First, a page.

ENT Specialist In Singapore: 5 Possible Causes Of A Runny Nose
Perhaps, the most annoying things that happen to people at least once a week are sneezing relentlessly and having snot dripping from their nostrils. At a young age, people learn how to clear a blocked nose— grabbing a napkin and blowing the mucus out.
However, blowing your nose has adverse effects, such as bleeding. After all, blowing your nose would only provide temporary relief to your stuffy and runny nose.
But the good question is; why do we produce snot anyway? Find out the answers here.
Nasal Discharge: S’not Bad At All
The body creates and secretes tons of bodily fluids, from sweat and urine to tears and saliva. It is not surprising, especially that more than 60% of the body is made up of water.
But one of the most annoying bodily fluids we produce is mucus, also known as nasal discharge or snot. But did you know your ENT specialist in Singapore thinks that nasal discharge does wonderful things in the body?
What is snot?
Snot is a slimy secretion the body produces. Snot has several huge responsibilities in the body:
● Lubricate the nose and sinuses
Breathing with a dry nose feels like inhaling air with fine dust. It feels rough and uncomfortable. Much worse, it could scratch mucous membrane lining in the sinuses and cause bleeding. It could easily lead to inflammation of the sinuses.
People feel their noses are stuffy when they have a dry mucous membrane lining.
The lack of nasal lubrication can also cause dry mouth. Consult your sleep specialist in Singapore since sleep apnea can also cause dry mouth.
● Trap germs
The next question is, why is it vital to keep your nose moist? Apart from producing a natural lubricant, the reason why your mucous membrane lining secretes mucus is that the mucus traps germs.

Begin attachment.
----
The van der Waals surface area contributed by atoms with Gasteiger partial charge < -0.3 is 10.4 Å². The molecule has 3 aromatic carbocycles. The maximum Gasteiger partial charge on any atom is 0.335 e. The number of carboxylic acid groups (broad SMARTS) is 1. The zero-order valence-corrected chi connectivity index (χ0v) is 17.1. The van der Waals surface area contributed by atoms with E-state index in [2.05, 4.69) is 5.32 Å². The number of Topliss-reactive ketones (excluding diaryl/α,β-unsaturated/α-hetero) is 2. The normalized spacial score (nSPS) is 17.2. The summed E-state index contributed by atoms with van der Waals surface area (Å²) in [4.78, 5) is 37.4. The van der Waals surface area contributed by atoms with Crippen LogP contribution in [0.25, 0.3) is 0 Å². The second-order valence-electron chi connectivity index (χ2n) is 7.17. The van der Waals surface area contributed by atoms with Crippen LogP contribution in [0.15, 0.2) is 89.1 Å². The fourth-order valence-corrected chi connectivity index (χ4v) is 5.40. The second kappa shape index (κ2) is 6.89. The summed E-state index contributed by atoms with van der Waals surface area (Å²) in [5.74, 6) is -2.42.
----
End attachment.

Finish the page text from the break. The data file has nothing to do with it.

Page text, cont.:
As people breathe air through the nose, germs and debris stick to the gluey mucus along the sinus lining, preventing them from reaching the lungs. The cilia, or the tiny hair in the nose, then push the germs and debris out of the nose.
● Fight infection
But the job of the mucus does not end by trapping germs alone. They fight and kill them, too, making them very useful for your ear, nose, and throat specialist in Singapore.
Besides the proteins and sugars that make your snot gooey, your mucus is packed with antibodies and lysozyme. The antibodies and lysozyme alert the immune system about the germ presence and help kill them.
What Does Your Snot Tell About You?
Did you know that your snot can tell you something about your health condition?
First, what does the normal mucus look like? Healthy mucus is clear and watery, almost identical to your saliva. You can determine if something is wrong with your body through its colour.
- White and cloudy snot – you may have a cold.
- Yellow to green snot – you may have a respiratory infection.
- Brown to reddish-orange snot – you may have inflamed sinuses due to a dry nose. It can also be remnants of a nose bleed.
But remember, analysing the colour of your snot is not enough and sometimes can be unreliable. It is advisable to consult yourENT specialist in Singapore if you are not feeling well.